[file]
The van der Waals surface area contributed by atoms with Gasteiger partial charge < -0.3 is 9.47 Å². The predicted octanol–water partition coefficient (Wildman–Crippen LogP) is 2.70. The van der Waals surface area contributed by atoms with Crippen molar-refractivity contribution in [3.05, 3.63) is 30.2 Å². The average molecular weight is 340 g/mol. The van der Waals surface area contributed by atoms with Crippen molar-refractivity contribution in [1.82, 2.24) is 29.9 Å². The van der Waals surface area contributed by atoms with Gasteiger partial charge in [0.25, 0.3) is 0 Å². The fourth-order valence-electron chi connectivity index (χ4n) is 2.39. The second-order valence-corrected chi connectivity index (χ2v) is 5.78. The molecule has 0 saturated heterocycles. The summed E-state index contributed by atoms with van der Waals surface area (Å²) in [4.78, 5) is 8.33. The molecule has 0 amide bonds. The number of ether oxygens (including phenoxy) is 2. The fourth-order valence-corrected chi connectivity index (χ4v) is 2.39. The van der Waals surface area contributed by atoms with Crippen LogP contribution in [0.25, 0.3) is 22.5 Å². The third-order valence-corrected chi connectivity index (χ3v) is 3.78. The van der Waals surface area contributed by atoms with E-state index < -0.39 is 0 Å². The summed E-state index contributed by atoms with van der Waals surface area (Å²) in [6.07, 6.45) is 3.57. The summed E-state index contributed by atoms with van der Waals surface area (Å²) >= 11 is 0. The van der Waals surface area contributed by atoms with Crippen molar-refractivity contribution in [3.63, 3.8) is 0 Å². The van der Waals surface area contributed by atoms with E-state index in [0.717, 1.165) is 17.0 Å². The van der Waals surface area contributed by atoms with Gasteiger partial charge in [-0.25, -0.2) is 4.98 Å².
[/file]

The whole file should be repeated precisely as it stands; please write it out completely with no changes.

The van der Waals surface area contributed by atoms with Gasteiger partial charge < -0.3 is 9.47 Å². The predicted octanol–water partition coefficient (Wildman–Crippen LogP) is 2.70. The van der Waals surface area contributed by atoms with Crippen molar-refractivity contribution in [3.05, 3.63) is 30.2 Å². The average molecular weight is 340 g/mol. The van der Waals surface area contributed by atoms with Crippen molar-refractivity contribution in [1.82, 2.24) is 29.9 Å². The van der Waals surface area contributed by atoms with Gasteiger partial charge in [0.25, 0.3) is 0 Å². The fourth-order valence-electron chi connectivity index (χ4n) is 2.39. The second-order valence-corrected chi connectivity index (χ2v) is 5.78. The molecule has 0 saturated heterocycles. The summed E-state index contributed by atoms with van der Waals surface area (Å²) in [4.78, 5) is 8.33. The molecule has 0 amide bonds. The number of ether oxygens (including phenoxy) is 2. The fourth-order valence-corrected chi connectivity index (χ4v) is 2.39. The van der Waals surface area contributed by atoms with Crippen LogP contribution in [0.25, 0.3) is 22.5 Å². The third-order valence-corrected chi connectivity index (χ3v) is 3.78. The van der Waals surface area contributed by atoms with E-state index < -0.39 is 0 Å². The summed E-state index contributed by atoms with van der Waals surface area (Å²) in [6.07, 6.45) is 3.57. The summed E-state index contributed by atoms with van der Waals surface area (Å²) >= 11 is 0. The van der Waals surface area contributed by atoms with Crippen molar-refractivity contribution in [3.63, 3.8) is 0 Å². The van der Waals surface area contributed by atoms with E-state index in [0.717, 1.165) is 17.0 Å². The van der Waals surface area contributed by atoms with Gasteiger partial charge in [-0.25, -0.2) is 4.98 Å².